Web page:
Meet the USG presidential candidates: Yoav Gillath & Monica Rodriguez

We interviewed each of the candidates about their positions and platforms. See what each pair said is the crux of their campaign.

USG presidential candidates Yoav Gillath and Monica Rodriguez pose back-to-back with their arms crossed.

Yoav Gillath, a sophomore majoring in political economy, and Monica Rodriguez, a sophomore majoring in quantitative bio respectively, are running a campaign that they say is about “getting things done.”

Their three main areas of focus include community outreach, mental health and restructuring USG funding and programming. Gillath and Rodriguez, who are running for president and vice president respectively, hope to utilize their diverse backgrounds and experiences to increase community engagement between USC students and South Central L.A. – a campaign promise that is close to the Rodriguez’s heart.

As a South L.A. native, Rodriguez already has established ties to the community, a connection she believes will be beneficial to the pair’s community integration plan. Rodriguez was a representative on South L.A.’s Youth Council, serving on the Youth Development Task Force and lobbying city representatives for the establishment of L.A.’s first Youth Development Department.

She says that these partnerships will prove invaluable in creating the Trojan Partners Program, a proposed initiative that pairs up registered student organizations to work on community outreach projects.

“I worked with a lot of these community-based organizations, whether it’s through social justice or philanthropy,” Rodriguez said. “I can provide those resources to clubs and organizations to tailor to whatever they’re looking for.”

Gillath emphasized the need for these community partnerships and increased the External Affairs Committee funding.

“There’s this red brick bubble that so many USC students live in,” Gillath said. “It’s something we’ve got to break. We’re not just in the South Central community – we’re a part of it. It’s about time we start acting like it.”

Both Gillath and Rodriguez are well-seasoned in their roles at USG and have advocated for personal initiatives that are important to them.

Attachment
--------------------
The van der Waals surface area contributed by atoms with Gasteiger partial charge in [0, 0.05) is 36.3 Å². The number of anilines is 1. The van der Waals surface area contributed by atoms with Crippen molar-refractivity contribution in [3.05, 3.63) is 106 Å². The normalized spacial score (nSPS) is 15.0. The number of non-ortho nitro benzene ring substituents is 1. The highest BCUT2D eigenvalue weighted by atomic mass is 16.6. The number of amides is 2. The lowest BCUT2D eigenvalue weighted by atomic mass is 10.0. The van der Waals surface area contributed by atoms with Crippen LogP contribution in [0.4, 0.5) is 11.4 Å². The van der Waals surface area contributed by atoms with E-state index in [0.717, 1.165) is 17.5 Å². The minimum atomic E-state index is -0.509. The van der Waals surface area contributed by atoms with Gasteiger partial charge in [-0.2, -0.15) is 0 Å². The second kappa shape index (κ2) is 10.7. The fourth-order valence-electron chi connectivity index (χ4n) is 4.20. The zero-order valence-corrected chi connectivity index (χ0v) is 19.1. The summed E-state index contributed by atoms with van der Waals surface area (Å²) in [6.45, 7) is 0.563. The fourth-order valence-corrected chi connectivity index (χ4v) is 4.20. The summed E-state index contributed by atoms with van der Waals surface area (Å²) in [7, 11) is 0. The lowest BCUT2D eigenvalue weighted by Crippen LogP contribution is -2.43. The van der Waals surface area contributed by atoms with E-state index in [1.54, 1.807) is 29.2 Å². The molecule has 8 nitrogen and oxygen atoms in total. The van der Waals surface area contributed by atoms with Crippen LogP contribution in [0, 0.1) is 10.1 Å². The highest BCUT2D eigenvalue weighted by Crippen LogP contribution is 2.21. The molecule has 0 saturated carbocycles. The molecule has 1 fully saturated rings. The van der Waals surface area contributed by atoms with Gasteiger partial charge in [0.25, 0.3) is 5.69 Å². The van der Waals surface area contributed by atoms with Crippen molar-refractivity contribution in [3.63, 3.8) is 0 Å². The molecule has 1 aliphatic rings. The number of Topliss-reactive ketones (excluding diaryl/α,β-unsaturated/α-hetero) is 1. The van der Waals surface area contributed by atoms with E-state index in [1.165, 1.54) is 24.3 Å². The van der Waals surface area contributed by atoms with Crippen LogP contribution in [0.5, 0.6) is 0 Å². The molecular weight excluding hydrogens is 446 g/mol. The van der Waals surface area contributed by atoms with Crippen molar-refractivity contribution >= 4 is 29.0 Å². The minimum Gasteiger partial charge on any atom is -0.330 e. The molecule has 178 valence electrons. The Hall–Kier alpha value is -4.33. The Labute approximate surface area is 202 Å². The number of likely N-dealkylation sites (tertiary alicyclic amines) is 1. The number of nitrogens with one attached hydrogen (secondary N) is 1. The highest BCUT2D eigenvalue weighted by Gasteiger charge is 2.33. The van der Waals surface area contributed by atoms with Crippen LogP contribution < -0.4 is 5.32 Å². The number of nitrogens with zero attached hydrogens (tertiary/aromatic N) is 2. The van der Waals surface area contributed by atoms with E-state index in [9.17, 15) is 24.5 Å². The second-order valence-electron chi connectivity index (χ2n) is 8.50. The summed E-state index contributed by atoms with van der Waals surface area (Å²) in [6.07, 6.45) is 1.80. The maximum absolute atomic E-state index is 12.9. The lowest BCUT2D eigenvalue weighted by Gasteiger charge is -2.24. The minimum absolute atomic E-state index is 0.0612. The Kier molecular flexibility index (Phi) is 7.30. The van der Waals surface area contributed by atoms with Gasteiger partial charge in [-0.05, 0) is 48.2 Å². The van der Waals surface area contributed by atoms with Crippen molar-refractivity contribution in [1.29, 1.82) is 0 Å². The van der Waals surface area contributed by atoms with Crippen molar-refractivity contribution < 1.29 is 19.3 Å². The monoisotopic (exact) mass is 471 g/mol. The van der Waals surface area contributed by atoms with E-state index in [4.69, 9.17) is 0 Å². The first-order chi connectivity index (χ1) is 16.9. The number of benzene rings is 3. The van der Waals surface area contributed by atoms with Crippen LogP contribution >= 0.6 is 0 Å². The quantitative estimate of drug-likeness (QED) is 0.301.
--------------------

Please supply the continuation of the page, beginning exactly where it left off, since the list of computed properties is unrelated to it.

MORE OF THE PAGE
Gillath has proposed initiatives like facilitating a project to distribute boxes of sunscreens to the homeless population on Skid Row and permanently implementing the dining dollars program where individuals can directly donate their unused dining dollars at the end of the semester.

Rodriguez, who currently serves as chair of the External Affairs Committee, has orchestrated projects like the South L.A. restaurant crawl, an initiative that encourages students to venture outside of USC’s campus and try local minority-owned restaurants in the community. She’s also worked alongside DPS and Transportation officials to increase transparency and education for students, according to Rodriguez.

One major platform point for the candidates is prioritizing mental health services. They’ve proposed the idea of Mental Health Monday, a day dedicated to education and activities promoting student well being, and they hope to expand access to long-term mental health resources as well.

Rodriguez said she hopes these programs remind students to take a step back and take care of themselves.

When asked about overcoming challenges when working with university officials and USG, Gillath and Rodriguez said they’re prepared to handle any obstacles that come their way.

“There’s always pushback when you’re working with USG, whether that’s from administration, or from fellow members,” Gillath said. “I think for us it’s just been about persistence and keeping at it.”

Gillath is the founder of Trojans Give Back, a program that uses leftover meal swipes to donate food to unhoused individuals on Skid Row. When USC’s meal plan changed, he pivoted to a pilot program in partnership with USC Basic Needs which has since supported 32 food-insecure students and donated over $41,000 of food.

As for their plans moving forward, Gillath and Rodriguez hope their work both in USG and in their own communities speaks for themselves.

“There are a lot of candidates; there are a lot of promises,” Gillath said. “We’re not running on promises, right? We’re running on track records. We have a track record of getting things done and meaningfully helping people. We just want to keep doing that and appreciate the support to do so.”